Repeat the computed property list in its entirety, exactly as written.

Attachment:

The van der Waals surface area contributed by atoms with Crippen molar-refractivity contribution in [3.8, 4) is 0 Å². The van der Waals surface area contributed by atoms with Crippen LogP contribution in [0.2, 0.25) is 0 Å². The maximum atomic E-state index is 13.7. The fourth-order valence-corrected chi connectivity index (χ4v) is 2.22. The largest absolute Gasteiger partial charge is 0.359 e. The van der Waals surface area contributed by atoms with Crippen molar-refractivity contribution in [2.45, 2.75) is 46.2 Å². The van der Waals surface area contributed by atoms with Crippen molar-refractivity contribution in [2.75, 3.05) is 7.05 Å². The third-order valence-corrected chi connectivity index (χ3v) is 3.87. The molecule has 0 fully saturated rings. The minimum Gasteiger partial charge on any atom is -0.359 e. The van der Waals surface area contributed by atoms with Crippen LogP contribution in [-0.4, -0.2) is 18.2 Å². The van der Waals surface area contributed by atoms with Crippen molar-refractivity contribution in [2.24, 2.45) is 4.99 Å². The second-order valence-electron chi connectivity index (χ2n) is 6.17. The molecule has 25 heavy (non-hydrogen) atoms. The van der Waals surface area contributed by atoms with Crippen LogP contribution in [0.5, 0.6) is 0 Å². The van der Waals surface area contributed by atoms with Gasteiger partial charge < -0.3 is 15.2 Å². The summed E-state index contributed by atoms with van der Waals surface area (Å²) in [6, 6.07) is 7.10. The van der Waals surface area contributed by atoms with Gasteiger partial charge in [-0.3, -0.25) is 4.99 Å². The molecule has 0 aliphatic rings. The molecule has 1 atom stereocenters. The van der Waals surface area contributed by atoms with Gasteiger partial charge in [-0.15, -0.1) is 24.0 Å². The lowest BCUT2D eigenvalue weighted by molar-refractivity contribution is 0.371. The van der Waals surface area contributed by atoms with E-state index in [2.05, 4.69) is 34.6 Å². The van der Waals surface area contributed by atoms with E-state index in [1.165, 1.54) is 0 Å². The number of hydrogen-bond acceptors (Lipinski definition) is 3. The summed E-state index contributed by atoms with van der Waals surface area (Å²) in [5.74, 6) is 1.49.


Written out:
The van der Waals surface area contributed by atoms with Crippen molar-refractivity contribution in [3.8, 4) is 0 Å². The van der Waals surface area contributed by atoms with Crippen LogP contribution in [0.2, 0.25) is 0 Å². The maximum atomic E-state index is 13.7. The fourth-order valence-corrected chi connectivity index (χ4v) is 2.22. The largest absolute Gasteiger partial charge is 0.359 e. The van der Waals surface area contributed by atoms with Crippen molar-refractivity contribution in [2.45, 2.75) is 46.2 Å². The van der Waals surface area contributed by atoms with Crippen molar-refractivity contribution in [2.75, 3.05) is 7.05 Å². The third-order valence-corrected chi connectivity index (χ3v) is 3.87. The molecule has 0 fully saturated rings. The minimum Gasteiger partial charge on any atom is -0.359 e. The van der Waals surface area contributed by atoms with Crippen LogP contribution in [-0.4, -0.2) is 18.2 Å². The van der Waals surface area contributed by atoms with Crippen molar-refractivity contribution in [2.24, 2.45) is 4.99 Å². The second-order valence-electron chi connectivity index (χ2n) is 6.17. The molecule has 25 heavy (non-hydrogen) atoms. The van der Waals surface area contributed by atoms with Crippen LogP contribution in [0.5, 0.6) is 0 Å². The van der Waals surface area contributed by atoms with Gasteiger partial charge < -0.3 is 15.2 Å². The summed E-state index contributed by atoms with van der Waals surface area (Å²) in [6, 6.07) is 7.10. The van der Waals surface area contributed by atoms with Gasteiger partial charge in [-0.3, -0.25) is 4.99 Å². The molecule has 0 aliphatic rings. The molecule has 1 atom stereocenters. The van der Waals surface area contributed by atoms with Gasteiger partial charge in [-0.15, -0.1) is 24.0 Å². The lowest BCUT2D eigenvalue weighted by molar-refractivity contribution is 0.371. The van der Waals surface area contributed by atoms with E-state index in [2.05, 4.69) is 34.6 Å². The van der Waals surface area contributed by atoms with E-state index in [1.165, 1.54) is 0 Å². The number of hydrogen-bond acceptors (Lipinski definition) is 3. The summed E-state index contributed by atoms with van der Waals surface area (Å²) in [5.74, 6) is 1.49.